Memorias del subdesarrollo

Directed by: Tomás Gutiérrez Alea

Cuba | 1968 | Drama | 96 min | Black & White

Spanish w/ English Subtitles

 

Screening

Sunday July 24 06:30 pm

Vancity Theatre

Synopsis

A middle-class intellectual who stayed in Cuba after the Revolution in 1959 faces a new world he does not seem to grasp. Selected among the best 2000 films of all times by the International Federation of Film-Clubs. Based on Edmundo Desnoes’s award-winning novel.

The story is related in the form of a diary by a prosperous bourgeois who chooses to stay in Havana when his family leaves for the States in 1961. While he rejects many of the bourgeois ideals of his upbringing, he is unable to shake off either sexual neurosis or his European-based intellectual paralysis, continuing to live uncertainly as a rent-drawing property-owner. The ’underdevelopment’ of the title is a complex pun describing both individual and national problems of the revolution in its infancy, though the film is anything but literary in its attack: Alea proceeds with dazzling and highly accomplished technique towards a perceptive and witty analysis.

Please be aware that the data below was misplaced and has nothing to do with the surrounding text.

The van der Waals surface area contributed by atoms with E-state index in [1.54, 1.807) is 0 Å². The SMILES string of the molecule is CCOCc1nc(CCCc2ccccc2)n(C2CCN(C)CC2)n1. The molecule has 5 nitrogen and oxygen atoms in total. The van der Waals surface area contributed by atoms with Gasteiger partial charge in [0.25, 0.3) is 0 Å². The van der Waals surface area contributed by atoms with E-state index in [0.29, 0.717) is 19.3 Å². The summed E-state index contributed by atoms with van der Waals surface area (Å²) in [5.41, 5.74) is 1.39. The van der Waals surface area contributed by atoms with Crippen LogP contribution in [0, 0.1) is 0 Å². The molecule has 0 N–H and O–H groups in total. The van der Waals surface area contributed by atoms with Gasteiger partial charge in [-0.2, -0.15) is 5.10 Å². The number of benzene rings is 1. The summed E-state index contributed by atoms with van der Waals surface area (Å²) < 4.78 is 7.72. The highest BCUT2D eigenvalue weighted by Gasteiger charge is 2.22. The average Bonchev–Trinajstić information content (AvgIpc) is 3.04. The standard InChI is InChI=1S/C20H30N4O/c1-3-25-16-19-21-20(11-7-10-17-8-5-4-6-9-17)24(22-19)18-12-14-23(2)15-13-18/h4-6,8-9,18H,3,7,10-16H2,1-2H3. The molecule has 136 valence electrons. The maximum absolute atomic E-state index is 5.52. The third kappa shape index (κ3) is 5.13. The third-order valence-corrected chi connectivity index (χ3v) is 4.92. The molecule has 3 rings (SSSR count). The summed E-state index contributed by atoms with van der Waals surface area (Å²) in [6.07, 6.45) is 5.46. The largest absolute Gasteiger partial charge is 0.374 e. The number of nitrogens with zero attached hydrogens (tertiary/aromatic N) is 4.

In a newly formed society driven by collective effort, the extended solipsism engaged by Sergio (Sergio Correri - I Am Cuba) allows him a paradoxical perspective. Like Dostoevsky’s Underground Man, he is an acute observer of people, in a society he is himself utterly alienated from. Through Sergio, Memories of Underdevelopment chronicles a specific historical moment: situated between the Bay of Pigs invasions of April 1961 to the Cuban Missile Crisis of 1962. Sergio’s family joins the mass exodus to Miami in the wake of the revolution. Choosing to remain behind, Sergio passes his time in frivolous womanizing despite being haunted by the notion of“underdevelopment”: the consciousness of a wealthy man in a nation beset by poverty.

Tomás Gutiérrez Alea became a shining star of Cuban cinema as a result of the commercial and critical success of Memories of Underdevelopment. Influenced by John Cassavetes and Alain Resnais, Alea fashioned a unique approach to film grammar which dissolved the lines between drama, documentary, essay and newsreel.

"This audacious, sensual portrait of an alienated intellectual in the early days of Castro’s Cuba, released in 1968, is one of the great movies of its era." Michael Sragow, New Yorker

"This transfixing movie, with its mix of freewheeling dialogue scenes, still photo images and documentary footage, conjures up the uncertain mood of Havana just after the revolution." Peter Bradshaw, The Guardian